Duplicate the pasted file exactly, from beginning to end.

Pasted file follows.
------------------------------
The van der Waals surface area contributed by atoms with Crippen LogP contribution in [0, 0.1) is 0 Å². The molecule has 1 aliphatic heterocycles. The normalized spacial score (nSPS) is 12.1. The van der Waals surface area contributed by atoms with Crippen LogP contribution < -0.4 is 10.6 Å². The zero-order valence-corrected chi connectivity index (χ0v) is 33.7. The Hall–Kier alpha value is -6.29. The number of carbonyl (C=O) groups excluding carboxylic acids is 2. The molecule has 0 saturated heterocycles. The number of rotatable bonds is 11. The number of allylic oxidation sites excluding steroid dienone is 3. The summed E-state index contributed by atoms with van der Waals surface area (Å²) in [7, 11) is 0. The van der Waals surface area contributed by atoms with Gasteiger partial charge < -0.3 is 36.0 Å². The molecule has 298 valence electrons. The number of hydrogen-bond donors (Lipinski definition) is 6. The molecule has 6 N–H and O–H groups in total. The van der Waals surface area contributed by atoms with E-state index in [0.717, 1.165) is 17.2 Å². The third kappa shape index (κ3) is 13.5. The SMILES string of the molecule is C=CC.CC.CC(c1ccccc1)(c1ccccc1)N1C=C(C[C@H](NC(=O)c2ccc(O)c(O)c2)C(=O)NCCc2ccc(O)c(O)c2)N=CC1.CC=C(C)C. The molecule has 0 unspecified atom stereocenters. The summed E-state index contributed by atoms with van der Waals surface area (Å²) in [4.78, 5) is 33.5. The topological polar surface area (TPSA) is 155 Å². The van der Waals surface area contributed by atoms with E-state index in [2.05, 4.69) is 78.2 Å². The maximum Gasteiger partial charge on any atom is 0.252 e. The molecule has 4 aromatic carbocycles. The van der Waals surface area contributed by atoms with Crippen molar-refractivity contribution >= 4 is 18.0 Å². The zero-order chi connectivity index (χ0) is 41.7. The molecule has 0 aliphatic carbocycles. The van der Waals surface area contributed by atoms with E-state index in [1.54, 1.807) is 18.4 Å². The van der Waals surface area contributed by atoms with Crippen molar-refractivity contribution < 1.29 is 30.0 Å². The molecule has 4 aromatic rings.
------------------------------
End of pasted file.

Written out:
The van der Waals surface area contributed by atoms with Crippen LogP contribution in [0, 0.1) is 0 Å². The molecule has 1 aliphatic heterocycles. The normalized spacial score (nSPS) is 12.1. The van der Waals surface area contributed by atoms with Crippen LogP contribution < -0.4 is 10.6 Å². The zero-order valence-corrected chi connectivity index (χ0v) is 33.7. The Hall–Kier alpha value is -6.29. The number of carbonyl (C=O) groups excluding carboxylic acids is 2. The molecule has 0 saturated heterocycles. The number of rotatable bonds is 11. The number of allylic oxidation sites excluding steroid dienone is 3. The summed E-state index contributed by atoms with van der Waals surface area (Å²) in [7, 11) is 0. The van der Waals surface area contributed by atoms with Gasteiger partial charge < -0.3 is 36.0 Å². The molecule has 298 valence electrons. The number of hydrogen-bond donors (Lipinski definition) is 6. The molecule has 6 N–H and O–H groups in total. The van der Waals surface area contributed by atoms with E-state index in [0.717, 1.165) is 17.2 Å². The third kappa shape index (κ3) is 13.5. The SMILES string of the molecule is C=CC.CC.CC(c1ccccc1)(c1ccccc1)N1C=C(C[C@H](NC(=O)c2ccc(O)c(O)c2)C(=O)NCCc2ccc(O)c(O)c2)N=CC1.CC=C(C)C. The molecule has 0 unspecified atom stereocenters. The summed E-state index contributed by atoms with van der Waals surface area (Å²) in [4.78, 5) is 33.5. The topological polar surface area (TPSA) is 155 Å². The van der Waals surface area contributed by atoms with E-state index in [2.05, 4.69) is 78.2 Å². The maximum Gasteiger partial charge on any atom is 0.252 e. The molecule has 4 aromatic carbocycles. The van der Waals surface area contributed by atoms with Crippen molar-refractivity contribution >= 4 is 18.0 Å². The zero-order chi connectivity index (χ0) is 41.7. The molecule has 0 aliphatic carbocycles. The van der Waals surface area contributed by atoms with E-state index in [1.54, 1.807) is 18.4 Å². The van der Waals surface area contributed by atoms with Crippen molar-refractivity contribution < 1.29 is 30.0 Å². The molecule has 4 aromatic rings.